Jaswant Singh's meeting with officials of the U.S. State Department virtually coincided with a series of locutions by President Bill Clinton that could have far-reaching implications. In justifying his planned visit to China to a sceptical Congress, Clinton offered the plea that China has a serious role to play in calming the fresh eruption of animosities in South Asia. That he should have proferred this fresh rationale, quite distinct of the commercial benefits that the linkage with China brings the U.S., bears distinctly menacing overtones as far as India is concerned.

India has not officially chosen to respond to these remarks of Clinton's. They are, to an extent, firmly situated in domestic factional rivalries between the Democratic administration and Republican Congress. But in identifying the threat from China as a factor in its decision to adopt an overtly nuclear posture, the Vajpayee Government may well have contributed, in a perverse sense, to this new twist in the Clinton administration's perceptions.

U.S. interests in the Central Asian region remain as strong as ever. Its sponsorship of the Taliban in Afghanistan, in concert with Pakistan's military establishment, has predictably ended in fiasco. Although central to the Pakistani vision of a South Asian Islamic homeland, Kashmir was for the U.S. a peripheral front in the great game involving Central Asia. The collapse of their interests in the killing fields of Afghanistan could well propel Kashmir to a more central position in American strategic calculations. And in having played into the hands of international mediators who are neither fair nor enlightened, the BJP-led Government in Delhi may well need to make accommodations of a fairly drastic order merely to retain a semblance of stability and order.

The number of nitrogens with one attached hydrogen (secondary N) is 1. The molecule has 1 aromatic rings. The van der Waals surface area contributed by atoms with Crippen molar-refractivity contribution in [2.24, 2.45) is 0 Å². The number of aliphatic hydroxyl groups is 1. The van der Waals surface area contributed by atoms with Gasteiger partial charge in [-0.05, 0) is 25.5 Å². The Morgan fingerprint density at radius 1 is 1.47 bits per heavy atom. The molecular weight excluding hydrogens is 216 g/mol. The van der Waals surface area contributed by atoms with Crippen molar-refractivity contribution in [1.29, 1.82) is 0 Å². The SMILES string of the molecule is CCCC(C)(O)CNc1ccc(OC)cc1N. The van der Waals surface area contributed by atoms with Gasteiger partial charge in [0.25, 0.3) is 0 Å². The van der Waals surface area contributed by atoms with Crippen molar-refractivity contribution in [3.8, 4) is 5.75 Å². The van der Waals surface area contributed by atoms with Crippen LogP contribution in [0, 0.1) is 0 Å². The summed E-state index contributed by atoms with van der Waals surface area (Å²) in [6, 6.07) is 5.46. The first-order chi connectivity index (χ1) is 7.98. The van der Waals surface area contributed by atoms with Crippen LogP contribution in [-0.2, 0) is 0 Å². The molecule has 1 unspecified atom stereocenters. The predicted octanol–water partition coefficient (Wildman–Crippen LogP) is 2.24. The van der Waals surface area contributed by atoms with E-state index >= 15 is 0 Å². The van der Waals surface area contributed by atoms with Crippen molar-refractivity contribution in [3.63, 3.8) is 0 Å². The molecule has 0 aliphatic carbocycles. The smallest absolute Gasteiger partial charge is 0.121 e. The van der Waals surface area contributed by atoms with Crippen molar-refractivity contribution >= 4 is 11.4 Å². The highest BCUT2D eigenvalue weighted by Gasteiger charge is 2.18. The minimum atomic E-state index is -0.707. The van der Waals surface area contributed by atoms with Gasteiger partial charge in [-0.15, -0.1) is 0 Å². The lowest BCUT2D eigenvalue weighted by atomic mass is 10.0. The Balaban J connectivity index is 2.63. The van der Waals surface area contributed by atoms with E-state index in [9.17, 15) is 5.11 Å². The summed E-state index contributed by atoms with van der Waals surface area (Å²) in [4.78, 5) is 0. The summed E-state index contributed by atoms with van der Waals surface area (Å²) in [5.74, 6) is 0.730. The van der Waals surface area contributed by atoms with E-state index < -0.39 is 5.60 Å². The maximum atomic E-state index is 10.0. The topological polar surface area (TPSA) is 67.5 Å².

In plunging into a realm that remains largely unknown and uncharted, the BJP-led Government has shown little concern for domestic political opinion. Having led the country into a state of siege, the BJP, to all appearances, seems to imagine that it has the presumptive right to the loyalty of all parties. Anything less, to go by the tone of the debates in Parliament and other forums, would be akin to high treason. Political veterans who have done great honour to the institution of Parliament have been chided by ardent BJP jingoists for speaking on behalf of Pakistan; those who have pleaded for a moderation of the adventurist posture have been accused of being out of step with public sentiment; and anybody who has questioned the prudence of the new nuclear posture has suffered the mortification of having his loyalty to the country questioned. The crowning irony is that after fomenting a public mood of irrationality and chauvinist hyperbole, the BJP may well be compelled to resort to a bargain sale of all the time-tested principles of Indian foreign policy.